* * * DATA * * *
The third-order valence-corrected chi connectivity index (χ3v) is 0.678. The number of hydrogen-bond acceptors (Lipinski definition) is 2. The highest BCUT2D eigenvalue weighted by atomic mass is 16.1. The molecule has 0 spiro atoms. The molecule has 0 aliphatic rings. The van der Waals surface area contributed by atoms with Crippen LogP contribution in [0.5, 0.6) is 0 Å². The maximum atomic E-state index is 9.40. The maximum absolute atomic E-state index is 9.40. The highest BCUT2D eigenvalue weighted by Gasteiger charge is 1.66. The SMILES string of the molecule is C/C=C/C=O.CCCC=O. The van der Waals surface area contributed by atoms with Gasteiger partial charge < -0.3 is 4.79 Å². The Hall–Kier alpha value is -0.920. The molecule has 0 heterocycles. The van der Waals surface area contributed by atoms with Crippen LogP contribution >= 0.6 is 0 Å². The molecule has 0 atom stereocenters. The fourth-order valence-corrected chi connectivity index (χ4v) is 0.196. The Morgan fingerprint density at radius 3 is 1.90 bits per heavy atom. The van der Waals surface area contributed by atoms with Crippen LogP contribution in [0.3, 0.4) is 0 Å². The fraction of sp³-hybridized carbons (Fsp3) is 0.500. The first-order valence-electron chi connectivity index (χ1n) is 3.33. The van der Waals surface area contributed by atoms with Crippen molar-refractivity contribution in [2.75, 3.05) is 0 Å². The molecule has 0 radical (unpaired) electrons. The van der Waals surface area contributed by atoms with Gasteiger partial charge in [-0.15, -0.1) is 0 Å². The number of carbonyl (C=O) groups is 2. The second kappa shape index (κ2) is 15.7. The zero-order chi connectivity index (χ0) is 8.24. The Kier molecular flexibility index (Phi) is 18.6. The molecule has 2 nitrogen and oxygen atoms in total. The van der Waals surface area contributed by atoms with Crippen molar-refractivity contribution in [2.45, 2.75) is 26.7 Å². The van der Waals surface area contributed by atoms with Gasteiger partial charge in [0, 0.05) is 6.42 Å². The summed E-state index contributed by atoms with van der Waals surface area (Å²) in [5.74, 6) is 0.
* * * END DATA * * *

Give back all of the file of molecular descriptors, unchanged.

The third-order valence-corrected chi connectivity index (χ3v) is 0.678. The number of hydrogen-bond acceptors (Lipinski definition) is 2. The highest BCUT2D eigenvalue weighted by atomic mass is 16.1. The molecule has 0 spiro atoms. The molecule has 0 aliphatic rings. The van der Waals surface area contributed by atoms with Crippen LogP contribution in [0.5, 0.6) is 0 Å². The maximum atomic E-state index is 9.40. The maximum absolute atomic E-state index is 9.40. The highest BCUT2D eigenvalue weighted by Gasteiger charge is 1.66. The SMILES string of the molecule is C/C=C/C=O.CCCC=O. The van der Waals surface area contributed by atoms with Gasteiger partial charge < -0.3 is 4.79 Å². The Hall–Kier alpha value is -0.920. The molecule has 0 heterocycles. The van der Waals surface area contributed by atoms with Crippen LogP contribution >= 0.6 is 0 Å². The molecule has 0 atom stereocenters. The fourth-order valence-corrected chi connectivity index (χ4v) is 0.196. The Morgan fingerprint density at radius 3 is 1.90 bits per heavy atom. The van der Waals surface area contributed by atoms with Crippen LogP contribution in [0.3, 0.4) is 0 Å². The fraction of sp³-hybridized carbons (Fsp3) is 0.500. The first-order valence-electron chi connectivity index (χ1n) is 3.33. The van der Waals surface area contributed by atoms with Crippen molar-refractivity contribution in [2.75, 3.05) is 0 Å². The molecule has 0 radical (unpaired) electrons. The van der Waals surface area contributed by atoms with Gasteiger partial charge in [-0.15, -0.1) is 0 Å². The number of carbonyl (C=O) groups is 2. The second kappa shape index (κ2) is 15.7. The zero-order chi connectivity index (χ0) is 8.24. The Kier molecular flexibility index (Phi) is 18.6. The molecule has 2 nitrogen and oxygen atoms in total. The van der Waals surface area contributed by atoms with Crippen molar-refractivity contribution in [2.45, 2.75) is 26.7 Å². The van der Waals surface area contributed by atoms with Gasteiger partial charge in [0, 0.05) is 6.42 Å². The summed E-state index contributed by atoms with van der Waals surface area (Å²) in [5.74, 6) is 0.